There are jobs aplenty in the trucking industry across B.C.

Demand for skilled workers in the trucking industry is likely to grow to 2020 and beyond.

  • Nov. 14, 2012 11:00 a.m.

Job seekers are in luck when it comes to the commercial road transportation industry in British Columbia.

Trucking companies throughout B.C. require professional drivers, mechanics, dispatchers and operations staff right now, which means that job seekers with experience and/or training may find work within their preferred region. For those considering training prior to joining the workforce, demand for skilled workers in the industry is likely to grow—to 2020 and beyond.

There are a number of reasons for this. For truck drivers, the industry is facing a North America-wide shortage because most are 45 years of age or older and nearing retirement (in fact, in Canada, according to a report by the Canada Trucking Human Resources Council, 58 per cent of long-haul truck drivers fall in this age range). Similar shortages exist for other jobs, including diesel engine and heavy duty mechanics.

Aside from worker shortages, economic growth in the Asia-Pacific Gateway is also driving demand for workers in transportation. This applies not only to companies in the Lower Mainland, but in other regions as well, since the Asia-Pacific “Gateway” is actually made up of an integrated supply chain of airports, seaports, rail and road connections, and border crossings, from Prince Rupert to Surrey, with links supplied by trucking.

Today’s trucking industry is an exciting place to be. Equipment in many companies is state of the art, meaning increased comfort and ease for drivers and opportunities for mechanics to work with technologically advanced systems, keeping both their skills and interest engaged.

Dispatch relies on sophisticated tracking and routing systems. Others on the operations side also use information technology of many kinds to deal with everything from licences and permits, to customer services, accounting, sales and marketing.

And, people joining the industry have many career choices.

Drivers, for example, may work close to home as pick-up and delivery or short-haul drivers. Those who like the idea of travelling across Canada or North America can become long-haul drivers for an employer or work as owner-operators.

Drivers may haul consumer goods, fuel, logs, heavy-duty equipment, livestock—most of what we purchase or consume spent some time on the road with a commercial truck.

If you already have experience as a driver, mechanic or operations worker, most companies advertise jobs on their websites. Members of the BC Trucking Association from across the province may post jobs under Careers on www.bctrucking.com, and the provincial and federal governments maintain job sites at WorkBC (http://www.workbc.ca/Jobs/) and Working in Canada (http://www.workingincanada.gc.ca/, choose Explore Careers by Occupation, then by Region).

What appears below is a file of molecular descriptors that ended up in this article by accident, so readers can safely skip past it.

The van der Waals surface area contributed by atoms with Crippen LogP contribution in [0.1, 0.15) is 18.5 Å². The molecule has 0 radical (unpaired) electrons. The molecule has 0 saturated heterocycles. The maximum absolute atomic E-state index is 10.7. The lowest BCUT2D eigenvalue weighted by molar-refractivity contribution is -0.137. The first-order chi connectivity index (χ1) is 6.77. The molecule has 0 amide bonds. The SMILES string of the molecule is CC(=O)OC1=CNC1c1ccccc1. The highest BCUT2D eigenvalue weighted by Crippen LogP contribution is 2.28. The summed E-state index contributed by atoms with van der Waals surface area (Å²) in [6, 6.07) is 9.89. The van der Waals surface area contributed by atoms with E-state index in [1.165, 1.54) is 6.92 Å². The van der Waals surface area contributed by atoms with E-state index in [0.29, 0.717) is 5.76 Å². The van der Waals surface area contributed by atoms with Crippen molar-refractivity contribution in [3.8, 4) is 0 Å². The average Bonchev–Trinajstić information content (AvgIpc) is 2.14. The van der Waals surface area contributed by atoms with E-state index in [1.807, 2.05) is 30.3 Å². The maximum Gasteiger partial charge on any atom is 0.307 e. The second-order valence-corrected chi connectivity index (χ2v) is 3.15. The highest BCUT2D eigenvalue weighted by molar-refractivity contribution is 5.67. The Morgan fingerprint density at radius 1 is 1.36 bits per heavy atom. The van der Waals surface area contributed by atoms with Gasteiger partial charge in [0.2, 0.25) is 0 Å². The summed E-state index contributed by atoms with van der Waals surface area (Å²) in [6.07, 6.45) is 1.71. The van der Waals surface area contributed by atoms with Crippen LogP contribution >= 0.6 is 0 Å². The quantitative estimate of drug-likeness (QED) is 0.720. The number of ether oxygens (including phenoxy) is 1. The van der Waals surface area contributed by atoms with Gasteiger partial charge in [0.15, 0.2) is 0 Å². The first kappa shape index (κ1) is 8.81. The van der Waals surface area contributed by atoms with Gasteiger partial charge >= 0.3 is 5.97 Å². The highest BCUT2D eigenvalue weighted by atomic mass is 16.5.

Within your own community, it may also pay to approach a company you’d like to work for, drop off a résumé and inquire if and when they’ll be hiring.

If you’d like to enter the industry but need training, there are also many avenues to explore. Although there is not a standard training course for professional drivers, there are numerous private schools throughout B.C. that offer programs. For information on transportation trades in B.C., including mechanics and other technicians, visit transCDA (http://www.tcda.ca/home). And for information on trucking careers in general, see www.truckingcareers.ca.

Your own community and region depend on trucking. It may also offer the right career for you.

Just Posted

Truck smashes into multiple parked vehicles in Kelowna

The driver of a truck was taken to hospital with undetermined injuries

Kelowna’s definitive Christmas market list

We’ve prepared a list of every market in the Central Okanagan

Stuart Park outdoor rink to reopen for winter

The outdoor ice rink is scheduled to be open Dec. 1

Offensive Facebook post by Okanagan Conservative riding association sparks outrage

Post taken down after Conservative MP in neighbouring riding condemns it and demands removal

Creekside Theatre hosts Canadian comedian, Phil Callaway

The Lake Country based theatre will host the fundraiser Nov. 20

VIDEO: People with diabetes meet their alert dogs

A diabetic alert dog is trained to detect low blood sugar in people who have Type 1 diabetes

Livestock truck filled with pigs crashes into ditch off Highway 1

Two tow trucks, RCMP officers and traffic control personnel helped with the recovery near Salmon Arm

Truck smashes into multiple parked vehicles in Kelowna

The driver of a truck was taken to hospital with undetermined injuries

Hunter who saved B.C. man pinned inside smashed truck says ‘God was sending me to him’

Sayward man describes chance discovery of Duncan Moffat, 23, in northern Vancouver Island woods

Road-weary Canucks thumped 6-2 by Wild

Vancouver hosts the Montreal Canadiens on Saturday

Toronto private school didn’t report alleged sexual assault to police

Police say a sexual assault at an all-boys Catholic institution was not reported to them

China says butt out; Canada calls for release of “arbitrarily” detained Muslims

A Chinese foreign ministry spokeswoman accused Canada’s envoy of going beyond their diplomatic roles

Dead Saskatoon tattoo artist’s skin removed and preserved

The skin was removed in honour of the well known artist’s work

Lower Mainland couple missing in Thompson-Okanagan area

Barriere RCMP received a missing persons report for two senior overdue travellers

Most Read